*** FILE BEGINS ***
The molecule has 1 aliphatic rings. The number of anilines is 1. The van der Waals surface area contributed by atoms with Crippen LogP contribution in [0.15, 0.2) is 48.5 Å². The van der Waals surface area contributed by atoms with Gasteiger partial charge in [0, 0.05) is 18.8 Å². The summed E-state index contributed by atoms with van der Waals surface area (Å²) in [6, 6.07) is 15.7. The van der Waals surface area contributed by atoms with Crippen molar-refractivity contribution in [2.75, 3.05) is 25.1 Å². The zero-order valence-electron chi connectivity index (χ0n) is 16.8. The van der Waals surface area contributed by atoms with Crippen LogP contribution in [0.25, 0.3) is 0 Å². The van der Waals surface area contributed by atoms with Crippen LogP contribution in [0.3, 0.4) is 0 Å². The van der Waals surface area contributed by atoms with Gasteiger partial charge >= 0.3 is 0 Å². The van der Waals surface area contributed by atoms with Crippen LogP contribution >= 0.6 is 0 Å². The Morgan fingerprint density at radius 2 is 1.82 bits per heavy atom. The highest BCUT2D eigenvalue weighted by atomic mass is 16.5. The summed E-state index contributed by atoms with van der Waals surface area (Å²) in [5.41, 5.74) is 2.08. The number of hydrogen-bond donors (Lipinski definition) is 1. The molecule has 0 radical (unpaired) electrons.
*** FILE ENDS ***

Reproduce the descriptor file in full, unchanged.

The molecule has 1 aliphatic rings. The number of anilines is 1. The van der Waals surface area contributed by atoms with Crippen LogP contribution in [0.15, 0.2) is 48.5 Å². The van der Waals surface area contributed by atoms with Gasteiger partial charge in [0, 0.05) is 18.8 Å². The summed E-state index contributed by atoms with van der Waals surface area (Å²) in [6, 6.07) is 15.7. The van der Waals surface area contributed by atoms with Crippen molar-refractivity contribution in [2.75, 3.05) is 25.1 Å². The zero-order valence-electron chi connectivity index (χ0n) is 16.8. The van der Waals surface area contributed by atoms with Crippen LogP contribution in [0.25, 0.3) is 0 Å². The van der Waals surface area contributed by atoms with Crippen LogP contribution in [0.3, 0.4) is 0 Å². The van der Waals surface area contributed by atoms with Gasteiger partial charge >= 0.3 is 0 Å². The van der Waals surface area contributed by atoms with Crippen LogP contribution >= 0.6 is 0 Å². The Morgan fingerprint density at radius 2 is 1.82 bits per heavy atom. The highest BCUT2D eigenvalue weighted by atomic mass is 16.5. The summed E-state index contributed by atoms with van der Waals surface area (Å²) in [5.41, 5.74) is 2.08. The number of hydrogen-bond donors (Lipinski definition) is 1. The molecule has 0 radical (unpaired) electrons.